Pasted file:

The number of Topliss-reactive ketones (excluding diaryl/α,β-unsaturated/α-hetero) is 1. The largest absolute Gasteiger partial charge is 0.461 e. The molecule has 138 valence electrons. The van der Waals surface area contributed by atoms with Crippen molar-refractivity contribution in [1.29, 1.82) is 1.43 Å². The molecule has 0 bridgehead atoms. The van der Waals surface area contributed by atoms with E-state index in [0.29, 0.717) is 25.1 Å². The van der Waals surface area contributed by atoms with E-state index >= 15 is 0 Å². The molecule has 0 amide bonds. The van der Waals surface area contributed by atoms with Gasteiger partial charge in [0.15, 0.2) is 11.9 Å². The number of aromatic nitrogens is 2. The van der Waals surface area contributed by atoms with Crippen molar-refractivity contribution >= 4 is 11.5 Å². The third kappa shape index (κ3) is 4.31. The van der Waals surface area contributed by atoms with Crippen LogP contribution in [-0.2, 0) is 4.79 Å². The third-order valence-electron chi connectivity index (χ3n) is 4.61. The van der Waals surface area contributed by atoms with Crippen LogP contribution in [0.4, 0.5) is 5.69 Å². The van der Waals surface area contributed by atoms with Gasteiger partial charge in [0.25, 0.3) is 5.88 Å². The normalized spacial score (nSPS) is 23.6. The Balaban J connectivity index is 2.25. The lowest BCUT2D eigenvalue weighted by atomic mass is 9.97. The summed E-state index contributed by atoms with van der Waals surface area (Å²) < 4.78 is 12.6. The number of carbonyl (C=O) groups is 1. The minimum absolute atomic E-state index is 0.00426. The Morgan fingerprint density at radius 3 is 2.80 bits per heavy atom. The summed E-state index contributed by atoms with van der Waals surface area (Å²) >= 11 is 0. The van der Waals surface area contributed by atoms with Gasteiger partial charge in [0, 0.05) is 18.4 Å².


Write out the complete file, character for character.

The number of Topliss-reactive ketones (excluding diaryl/α,β-unsaturated/α-hetero) is 1. The largest absolute Gasteiger partial charge is 0.461 e. The molecule has 138 valence electrons. The van der Waals surface area contributed by atoms with Crippen molar-refractivity contribution in [1.29, 1.82) is 1.43 Å². The molecule has 0 bridgehead atoms. The van der Waals surface area contributed by atoms with E-state index in [0.29, 0.717) is 25.1 Å². The van der Waals surface area contributed by atoms with E-state index >= 15 is 0 Å². The molecule has 0 amide bonds. The van der Waals surface area contributed by atoms with Gasteiger partial charge in [0.15, 0.2) is 11.9 Å². The number of aromatic nitrogens is 2. The van der Waals surface area contributed by atoms with Crippen molar-refractivity contribution >= 4 is 11.5 Å². The third kappa shape index (κ3) is 4.31. The van der Waals surface area contributed by atoms with Crippen LogP contribution in [-0.2, 0) is 4.79 Å². The third-order valence-electron chi connectivity index (χ3n) is 4.61. The van der Waals surface area contributed by atoms with Crippen LogP contribution in [0.4, 0.5) is 5.69 Å². The van der Waals surface area contributed by atoms with Gasteiger partial charge in [0.25, 0.3) is 5.88 Å². The normalized spacial score (nSPS) is 23.6. The Balaban J connectivity index is 2.25. The lowest BCUT2D eigenvalue weighted by atomic mass is 9.97. The summed E-state index contributed by atoms with van der Waals surface area (Å²) < 4.78 is 12.6. The number of carbonyl (C=O) groups is 1. The minimum absolute atomic E-state index is 0.00426. The Morgan fingerprint density at radius 3 is 2.80 bits per heavy atom. The summed E-state index contributed by atoms with van der Waals surface area (Å²) >= 11 is 0. The van der Waals surface area contributed by atoms with Gasteiger partial charge in [0, 0.05) is 18.4 Å².